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Friday, 28 October 2011

Man dies on bus

ER brother had died.
But the words didn't register in her mind when she was first told the shocking news.
Housewife Ho Siew Eng, 73, first thought he had gone on a holiday.
But her younger brother Ho Soo Kim, 62, had actually collapsed suddenly and died on a bus on Monday evening.
Madam Ho found out what happened when one of her younger brothers called that night.
She said: "My brother told me Soo Kim had 'gone'. I asked him, 'Gone where?' He didn't answer at first, so I thought Soo Kim had gone for a walk, or for a holiday.

"Then he told me. I was so shocked."
She last saw Mr Ho and their five other siblings on Saturday, when they had a family gathering. He seemed hale and hearty then.
She said: "He was laughing, joking, and playing with his nieces and nephews as per normal. They love him very much.
"His death came so suddenly to all of us. I wish I could ask him, 'Why did you go so soon?'"
Charity work
Mr Ho, who is single, used to help out three times a week at the Red Swastika Charity Foundation in Tampines. He is a certified Traditional Chinese Medicine (TCM) practitioner, said Madam Ho.
On Monday evening, he had left home at 5.30pm and was on his way to Tampines as usual.
A witness said Mr Ho had sat in a seat in front of him on the upper deck of a double-decker SBS bus service number 8.
He saw Mr Ho having difficulty breathing, and then collapsing. That was when he informed the bus driver and called the police.
The police spokesman said they received a call at about 6.10pm requesting for assistance along Ubi Avenue 2, near A-Z Building.
By the time they arrived, Mr Ho had already been pronounced dead by paramedics at the scene.
The police have classified the case as an unnatural death and investigations are ongoing.
Mr Ho's siblings have no idea what could have happened to him.
The New Paper met Madam Ho and one of Mr Ho's younger brothers, odd-job worker S Y Ho, 51, at the wake in a funeral parlour at Sin Ming Drive yesterday.
They said Mr Ho Soo Kim had never been hospitalised in his life.
But he did have high blood pressure, and had been complaining over the last few weeks of chest pains and dizziness.
Said Mr S Y Ho, who is also single: "We figured that since he did TCM, he would know how to take care of himself. But we know he did go to a doctor recently and took medicine for high blood pressure."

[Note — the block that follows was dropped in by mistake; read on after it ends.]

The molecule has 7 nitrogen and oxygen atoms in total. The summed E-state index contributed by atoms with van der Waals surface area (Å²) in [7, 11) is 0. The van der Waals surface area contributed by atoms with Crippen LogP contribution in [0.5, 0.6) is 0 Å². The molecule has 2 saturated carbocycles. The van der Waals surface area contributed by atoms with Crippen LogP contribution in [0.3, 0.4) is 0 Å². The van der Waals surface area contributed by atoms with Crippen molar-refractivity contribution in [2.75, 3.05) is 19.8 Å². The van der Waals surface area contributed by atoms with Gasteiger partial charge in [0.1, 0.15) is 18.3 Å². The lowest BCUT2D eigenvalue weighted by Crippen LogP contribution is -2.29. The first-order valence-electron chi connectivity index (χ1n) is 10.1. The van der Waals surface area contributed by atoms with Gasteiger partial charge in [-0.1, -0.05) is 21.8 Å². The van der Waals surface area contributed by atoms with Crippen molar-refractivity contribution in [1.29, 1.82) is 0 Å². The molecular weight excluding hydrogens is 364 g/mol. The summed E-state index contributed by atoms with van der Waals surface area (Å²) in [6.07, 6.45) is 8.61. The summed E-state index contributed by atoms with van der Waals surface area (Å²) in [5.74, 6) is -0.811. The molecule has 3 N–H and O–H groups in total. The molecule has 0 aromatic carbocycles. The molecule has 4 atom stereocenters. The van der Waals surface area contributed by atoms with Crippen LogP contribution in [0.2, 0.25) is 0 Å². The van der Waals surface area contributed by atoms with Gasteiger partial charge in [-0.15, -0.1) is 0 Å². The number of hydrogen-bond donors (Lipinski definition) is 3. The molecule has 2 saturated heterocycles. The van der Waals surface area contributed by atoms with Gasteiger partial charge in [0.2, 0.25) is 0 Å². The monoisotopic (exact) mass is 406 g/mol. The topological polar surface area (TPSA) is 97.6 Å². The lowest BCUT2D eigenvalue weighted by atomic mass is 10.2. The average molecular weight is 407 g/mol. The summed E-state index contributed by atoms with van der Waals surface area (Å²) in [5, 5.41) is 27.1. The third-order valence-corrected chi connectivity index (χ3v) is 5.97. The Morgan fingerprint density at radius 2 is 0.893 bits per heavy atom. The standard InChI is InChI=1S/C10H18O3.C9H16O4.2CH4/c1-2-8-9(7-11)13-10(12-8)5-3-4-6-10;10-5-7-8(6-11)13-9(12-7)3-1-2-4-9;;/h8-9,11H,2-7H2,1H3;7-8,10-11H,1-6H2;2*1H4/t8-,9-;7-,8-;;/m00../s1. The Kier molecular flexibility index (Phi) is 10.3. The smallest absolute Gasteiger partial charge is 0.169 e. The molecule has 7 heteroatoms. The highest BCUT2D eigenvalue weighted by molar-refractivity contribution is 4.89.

He and the older Mr Ho shared a rented three-room flat in Potong Pasir.
Now that his brother has died, Mr Ho is unsure if he will stay on in the unit. The flat holds many memories for him.
He said he would cook simple meals of fish and vegetables for the two of them, and after dinner, they would relax.
"We would watch television programmes, listen to music, or read. Soo Kim really liked reading up on the latest TCM techniques," he said.
He added that although his brother was only a PSLE graduate, his keen interest in TCM led him to do "a lot of self-studying" and he eventually became a certified TCM practitioner and volunteered at the Red Swastika Charity Foundation.
But Mr S Y Ho also said that said his brother had not been an ambitious man.
"He was easily contented and happy that we led a simple life. He never asked for much," he said. He was the first among the Ho siblings to be told of his brother's death.
He received the call from the police at about 8pm on Monday, as he was watching a television programme.
"I was at first stunned, and then very, very sad. It's painful. I wasn't prepared for him to go. He didn't even leave any instructions on how he wanted his send off," he said.
Later that night, he also received calls from several of his brother's regular patients from the Red Swastika Charity Foundation.
They wanted to know why Mr Ho didn't show up, especially since he was "the responsible sort".
"When I told them what happened, they couldn't believe it. I still can't either," he said. 


Pelawat Sejak 30/09/11

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